Shoot, so you may be inspired to shoot again, and again, until the day that you die.
To be a photographer is to make pictures. To make a picture, you gotta click the shutter and shoot.
Why do we lose inspiration or motivation to shoot?
But, why is it that we lose our drive, motivation, and inspiration to shoot?
- We lose the drive to shoot, because we feel negative pressure, trying to keep “improving” our photography, getting more likes, to please our audience more. Too much pressure, and we crack. Solution: don’t use social media for a month, or better yet, delete your Instagram.
- We get bored making the same type of pictures over and over again. Solution: don’t confine yourself to a single genre of photography. Shoot anything and everything. Don’t define yourself as a photographer— just call yourself an artist.
- We try to be too “serious” in our photography. We stop shooting like a kid… whatever visually interests us. Solution: seek to be a NOT SERIOUS or a CHILDISH photographer. Shoot whatever excites you or makes you happy. Make snapshot pictures that bring you joy.
- We think our camera isn’t good enough, and we are always comparing our gear to others, and feel gear acquisition syndrome… and want to buy the newest camera or thing. Solution: install a website blocker and block all camera, gear, or equipment websites from your computer and phone. Solution 2: just shoot with your phone.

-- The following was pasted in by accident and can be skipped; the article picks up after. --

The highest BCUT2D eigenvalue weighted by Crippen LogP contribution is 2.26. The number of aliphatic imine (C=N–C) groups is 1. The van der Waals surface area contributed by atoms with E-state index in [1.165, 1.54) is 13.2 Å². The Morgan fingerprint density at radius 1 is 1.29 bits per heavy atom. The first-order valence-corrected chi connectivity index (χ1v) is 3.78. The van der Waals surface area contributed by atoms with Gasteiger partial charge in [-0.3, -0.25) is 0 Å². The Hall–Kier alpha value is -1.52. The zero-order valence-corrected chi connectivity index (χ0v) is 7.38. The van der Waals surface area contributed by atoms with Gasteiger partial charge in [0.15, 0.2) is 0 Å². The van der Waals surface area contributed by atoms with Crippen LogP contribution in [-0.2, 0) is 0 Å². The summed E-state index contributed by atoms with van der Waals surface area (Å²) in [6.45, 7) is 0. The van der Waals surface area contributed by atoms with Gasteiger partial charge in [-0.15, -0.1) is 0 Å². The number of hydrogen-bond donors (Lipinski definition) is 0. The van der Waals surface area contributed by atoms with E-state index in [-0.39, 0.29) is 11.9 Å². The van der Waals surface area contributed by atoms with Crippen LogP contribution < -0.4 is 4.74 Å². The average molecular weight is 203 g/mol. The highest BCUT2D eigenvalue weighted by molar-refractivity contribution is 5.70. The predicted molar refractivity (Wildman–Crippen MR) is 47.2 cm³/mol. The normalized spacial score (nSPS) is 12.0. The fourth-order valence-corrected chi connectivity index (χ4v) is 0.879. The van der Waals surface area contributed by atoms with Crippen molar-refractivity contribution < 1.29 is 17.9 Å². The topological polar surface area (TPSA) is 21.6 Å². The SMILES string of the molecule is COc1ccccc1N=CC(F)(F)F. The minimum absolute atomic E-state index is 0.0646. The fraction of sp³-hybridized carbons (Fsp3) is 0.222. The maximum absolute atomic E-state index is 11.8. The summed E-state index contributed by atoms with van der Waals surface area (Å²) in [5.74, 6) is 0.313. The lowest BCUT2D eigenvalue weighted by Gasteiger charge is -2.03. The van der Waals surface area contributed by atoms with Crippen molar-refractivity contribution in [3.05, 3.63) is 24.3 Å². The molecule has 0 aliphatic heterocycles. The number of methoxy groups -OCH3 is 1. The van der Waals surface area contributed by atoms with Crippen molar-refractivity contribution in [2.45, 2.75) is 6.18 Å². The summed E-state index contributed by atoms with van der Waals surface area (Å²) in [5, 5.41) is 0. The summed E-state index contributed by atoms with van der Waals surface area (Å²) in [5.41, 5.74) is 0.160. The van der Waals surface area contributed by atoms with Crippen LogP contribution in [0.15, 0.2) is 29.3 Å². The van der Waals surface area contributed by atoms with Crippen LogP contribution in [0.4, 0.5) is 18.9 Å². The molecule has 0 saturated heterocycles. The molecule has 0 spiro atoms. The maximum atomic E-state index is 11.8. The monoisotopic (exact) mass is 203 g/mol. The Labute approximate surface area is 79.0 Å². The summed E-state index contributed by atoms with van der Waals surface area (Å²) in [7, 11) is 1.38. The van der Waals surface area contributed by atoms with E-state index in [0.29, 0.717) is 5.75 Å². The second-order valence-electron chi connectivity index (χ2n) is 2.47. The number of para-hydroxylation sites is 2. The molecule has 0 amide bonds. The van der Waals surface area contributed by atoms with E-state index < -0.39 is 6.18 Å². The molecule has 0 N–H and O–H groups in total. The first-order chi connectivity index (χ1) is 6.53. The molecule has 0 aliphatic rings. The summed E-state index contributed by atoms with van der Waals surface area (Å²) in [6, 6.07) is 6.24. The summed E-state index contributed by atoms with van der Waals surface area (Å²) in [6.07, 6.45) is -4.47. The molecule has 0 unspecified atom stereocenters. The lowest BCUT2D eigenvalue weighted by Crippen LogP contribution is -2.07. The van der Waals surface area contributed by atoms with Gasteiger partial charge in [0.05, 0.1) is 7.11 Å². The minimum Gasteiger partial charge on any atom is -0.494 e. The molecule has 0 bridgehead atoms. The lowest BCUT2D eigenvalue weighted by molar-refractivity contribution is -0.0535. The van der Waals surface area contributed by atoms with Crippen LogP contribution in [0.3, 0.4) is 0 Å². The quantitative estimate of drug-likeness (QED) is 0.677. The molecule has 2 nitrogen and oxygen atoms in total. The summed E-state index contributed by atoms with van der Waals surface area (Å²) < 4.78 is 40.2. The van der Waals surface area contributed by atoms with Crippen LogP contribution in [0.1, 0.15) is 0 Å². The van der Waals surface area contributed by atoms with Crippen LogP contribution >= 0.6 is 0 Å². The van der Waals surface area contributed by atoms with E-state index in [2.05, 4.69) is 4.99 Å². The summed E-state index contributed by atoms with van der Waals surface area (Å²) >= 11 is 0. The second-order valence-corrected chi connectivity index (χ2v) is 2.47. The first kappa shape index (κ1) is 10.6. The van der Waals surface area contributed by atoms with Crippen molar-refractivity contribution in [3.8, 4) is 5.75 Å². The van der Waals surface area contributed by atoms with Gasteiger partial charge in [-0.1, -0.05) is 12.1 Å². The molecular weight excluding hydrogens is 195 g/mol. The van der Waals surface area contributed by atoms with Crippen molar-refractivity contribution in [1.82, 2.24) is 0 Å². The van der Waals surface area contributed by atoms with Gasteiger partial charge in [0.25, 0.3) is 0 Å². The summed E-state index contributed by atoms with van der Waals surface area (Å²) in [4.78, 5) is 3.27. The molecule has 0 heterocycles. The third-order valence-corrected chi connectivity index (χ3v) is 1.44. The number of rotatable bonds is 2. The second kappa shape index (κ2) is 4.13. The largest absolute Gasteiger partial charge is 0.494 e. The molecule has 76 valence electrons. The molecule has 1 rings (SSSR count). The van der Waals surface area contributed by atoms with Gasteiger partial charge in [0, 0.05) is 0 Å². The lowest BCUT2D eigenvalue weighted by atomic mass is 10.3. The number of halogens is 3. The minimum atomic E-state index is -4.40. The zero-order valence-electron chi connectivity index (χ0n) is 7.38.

Techniques that got me to shoot more
Some things I’ve been doing, to encourage me to shoot more:
- Only shoot jpeg: less time worrying about post processing. More focus for shooting.
- Use a small camera, I just use my RICOH GR II and have it around my neck at all times.
- I shoot all times, whenever and wherever. When we leave the apartment, go down the stairs, when we’re walking the streets, in the supermarket, at the coffee shop, eating dinner, or even taking pictures inside the apartment.
- No censoring myself. Shooting like a child. Not trying to be serious. Only shoot what I like. Not seeking perfection. Also, shooting more, and shooting more “snapshot” style…or less worrying about composition.
- Having more fun. Being more silky with the camera. Experimenting with more dynamic angles and compositions by tilting the camera. Or shooting super low.
- Shooting macro close up pictures of random stuff, textures, and filling the frame.
- Shooting in color, and trying to shoot nice color combinations.
So friend to conclude, to be happier, to have more joy in your photography and life, NEVER STOP SHOOTING!
BE STRONG AND HAVE FUN,